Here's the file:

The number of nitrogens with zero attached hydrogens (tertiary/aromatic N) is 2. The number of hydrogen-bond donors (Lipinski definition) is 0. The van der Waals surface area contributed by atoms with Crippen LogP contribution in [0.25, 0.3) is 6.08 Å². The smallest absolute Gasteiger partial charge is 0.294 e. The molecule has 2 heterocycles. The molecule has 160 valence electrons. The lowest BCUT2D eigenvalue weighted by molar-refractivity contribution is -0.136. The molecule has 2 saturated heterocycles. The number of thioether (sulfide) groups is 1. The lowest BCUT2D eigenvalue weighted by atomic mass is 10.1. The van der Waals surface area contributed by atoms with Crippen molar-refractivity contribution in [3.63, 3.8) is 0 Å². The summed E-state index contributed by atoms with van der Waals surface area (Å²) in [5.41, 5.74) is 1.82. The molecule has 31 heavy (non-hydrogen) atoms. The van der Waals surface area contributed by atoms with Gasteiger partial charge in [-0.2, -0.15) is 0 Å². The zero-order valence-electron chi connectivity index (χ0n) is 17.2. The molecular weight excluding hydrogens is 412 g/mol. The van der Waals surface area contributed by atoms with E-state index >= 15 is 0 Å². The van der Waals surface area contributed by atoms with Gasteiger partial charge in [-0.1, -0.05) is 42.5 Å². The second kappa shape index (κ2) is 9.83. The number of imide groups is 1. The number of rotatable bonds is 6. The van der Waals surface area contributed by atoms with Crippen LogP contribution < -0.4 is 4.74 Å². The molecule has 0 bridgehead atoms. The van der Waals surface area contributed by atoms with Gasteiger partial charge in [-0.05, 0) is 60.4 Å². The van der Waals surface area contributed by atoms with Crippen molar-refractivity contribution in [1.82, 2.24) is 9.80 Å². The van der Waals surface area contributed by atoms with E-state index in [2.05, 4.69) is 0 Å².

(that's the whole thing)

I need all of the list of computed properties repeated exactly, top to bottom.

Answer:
The number of nitrogens with zero attached hydrogens (tertiary/aromatic N) is 2. The number of hydrogen-bond donors (Lipinski definition) is 0. The van der Waals surface area contributed by atoms with Crippen LogP contribution in [0.25, 0.3) is 6.08 Å². The smallest absolute Gasteiger partial charge is 0.294 e. The molecule has 2 heterocycles. The molecule has 160 valence electrons. The lowest BCUT2D eigenvalue weighted by molar-refractivity contribution is -0.136. The molecule has 2 saturated heterocycles. The number of thioether (sulfide) groups is 1. The lowest BCUT2D eigenvalue weighted by atomic mass is 10.1. The van der Waals surface area contributed by atoms with Crippen molar-refractivity contribution in [3.63, 3.8) is 0 Å². The summed E-state index contributed by atoms with van der Waals surface area (Å²) in [5.41, 5.74) is 1.82. The molecule has 31 heavy (non-hydrogen) atoms. The van der Waals surface area contributed by atoms with Gasteiger partial charge in [-0.2, -0.15) is 0 Å². The zero-order valence-electron chi connectivity index (χ0n) is 17.2. The molecular weight excluding hydrogens is 412 g/mol. The van der Waals surface area contributed by atoms with E-state index >= 15 is 0 Å². The van der Waals surface area contributed by atoms with Gasteiger partial charge in [-0.1, -0.05) is 42.5 Å². The second kappa shape index (κ2) is 9.83. The number of imide groups is 1. The number of rotatable bonds is 6. The van der Waals surface area contributed by atoms with Crippen LogP contribution < -0.4 is 4.74 Å². The molecule has 0 bridgehead atoms. The van der Waals surface area contributed by atoms with Gasteiger partial charge in [-0.05, 0) is 60.4 Å². The van der Waals surface area contributed by atoms with Crippen molar-refractivity contribution in [1.82, 2.24) is 9.80 Å². The van der Waals surface area contributed by atoms with E-state index in [2.05, 4.69) is 0 Å².